Fig. 1

Organization of ORFs and the frame plot of Tn4556 derived from the 6625-bp a original sequence and b revised sequence. The direction of transcription and relative sizes of the ORFs deduced from an analysis of the nucleotide sequences are indicated. A frame plot was calculated by a window size of 40 codons and step size of 5 codons. Dashed lines indicate average G + C % (68.4%). IR-L, IR-R, and res indicate the left end of the inverted repeat, the right end of the inverted repeat, and the internal resolution site, respectively. The genes tnpA and tnpR encode transposase and resolvase, respectively. ORF2 and ORF3 in the revised sequence b encode predicted methyltransferase and isoprenyl diphosphate transferase, respectively. Vertical arrows in a indicate different points between the original and revised sequences of Tn4556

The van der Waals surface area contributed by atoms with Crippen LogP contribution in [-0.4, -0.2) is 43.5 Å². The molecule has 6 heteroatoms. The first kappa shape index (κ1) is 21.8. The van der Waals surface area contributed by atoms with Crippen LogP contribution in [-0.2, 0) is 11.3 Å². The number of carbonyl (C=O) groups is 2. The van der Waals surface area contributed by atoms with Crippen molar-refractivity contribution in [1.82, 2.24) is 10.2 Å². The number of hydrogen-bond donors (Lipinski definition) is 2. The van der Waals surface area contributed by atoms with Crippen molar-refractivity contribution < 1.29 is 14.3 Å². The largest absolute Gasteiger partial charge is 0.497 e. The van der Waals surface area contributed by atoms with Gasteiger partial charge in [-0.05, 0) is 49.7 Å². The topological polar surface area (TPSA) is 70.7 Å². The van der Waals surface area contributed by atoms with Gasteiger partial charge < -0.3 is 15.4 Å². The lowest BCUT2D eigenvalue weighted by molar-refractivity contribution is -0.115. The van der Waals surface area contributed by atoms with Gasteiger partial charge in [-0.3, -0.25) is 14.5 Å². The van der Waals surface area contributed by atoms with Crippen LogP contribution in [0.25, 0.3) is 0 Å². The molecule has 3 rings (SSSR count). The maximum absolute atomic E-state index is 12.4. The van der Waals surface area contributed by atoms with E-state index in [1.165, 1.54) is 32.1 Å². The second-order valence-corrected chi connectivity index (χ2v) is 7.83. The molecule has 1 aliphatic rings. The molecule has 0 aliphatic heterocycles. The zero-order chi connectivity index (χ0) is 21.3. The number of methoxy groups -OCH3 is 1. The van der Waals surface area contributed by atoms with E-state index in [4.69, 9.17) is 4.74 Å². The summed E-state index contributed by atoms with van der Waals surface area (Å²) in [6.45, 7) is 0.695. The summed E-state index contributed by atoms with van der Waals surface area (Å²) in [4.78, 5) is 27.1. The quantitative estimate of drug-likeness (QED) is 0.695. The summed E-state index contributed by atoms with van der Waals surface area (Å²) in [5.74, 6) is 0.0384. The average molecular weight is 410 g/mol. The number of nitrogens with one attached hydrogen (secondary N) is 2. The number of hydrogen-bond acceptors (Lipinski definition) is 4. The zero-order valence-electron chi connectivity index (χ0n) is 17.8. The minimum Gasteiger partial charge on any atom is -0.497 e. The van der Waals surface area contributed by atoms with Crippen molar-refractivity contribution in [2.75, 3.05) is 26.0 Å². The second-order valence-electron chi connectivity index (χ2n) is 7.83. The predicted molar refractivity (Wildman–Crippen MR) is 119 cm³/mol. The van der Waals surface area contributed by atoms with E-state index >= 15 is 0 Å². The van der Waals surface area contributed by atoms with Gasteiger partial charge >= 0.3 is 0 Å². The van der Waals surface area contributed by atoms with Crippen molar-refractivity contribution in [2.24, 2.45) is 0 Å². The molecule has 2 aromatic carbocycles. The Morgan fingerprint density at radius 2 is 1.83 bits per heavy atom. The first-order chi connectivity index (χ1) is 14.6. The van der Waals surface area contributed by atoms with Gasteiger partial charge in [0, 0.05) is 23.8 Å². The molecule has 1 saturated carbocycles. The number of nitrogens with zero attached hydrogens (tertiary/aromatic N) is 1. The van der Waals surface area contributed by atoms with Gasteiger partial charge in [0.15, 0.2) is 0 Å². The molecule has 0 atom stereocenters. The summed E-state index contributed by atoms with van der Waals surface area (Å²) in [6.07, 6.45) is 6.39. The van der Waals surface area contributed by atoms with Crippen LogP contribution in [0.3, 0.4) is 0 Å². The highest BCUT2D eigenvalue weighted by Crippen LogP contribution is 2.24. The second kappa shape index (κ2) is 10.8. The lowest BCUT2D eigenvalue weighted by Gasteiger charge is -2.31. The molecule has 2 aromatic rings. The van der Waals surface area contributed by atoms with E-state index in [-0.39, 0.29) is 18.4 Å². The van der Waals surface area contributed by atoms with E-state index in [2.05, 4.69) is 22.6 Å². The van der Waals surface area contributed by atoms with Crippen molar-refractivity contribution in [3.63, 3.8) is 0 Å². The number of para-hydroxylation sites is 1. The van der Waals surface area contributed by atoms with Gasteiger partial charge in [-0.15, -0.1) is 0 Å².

Construction of a new delivery vector carrying a counter-selectable marker for transposition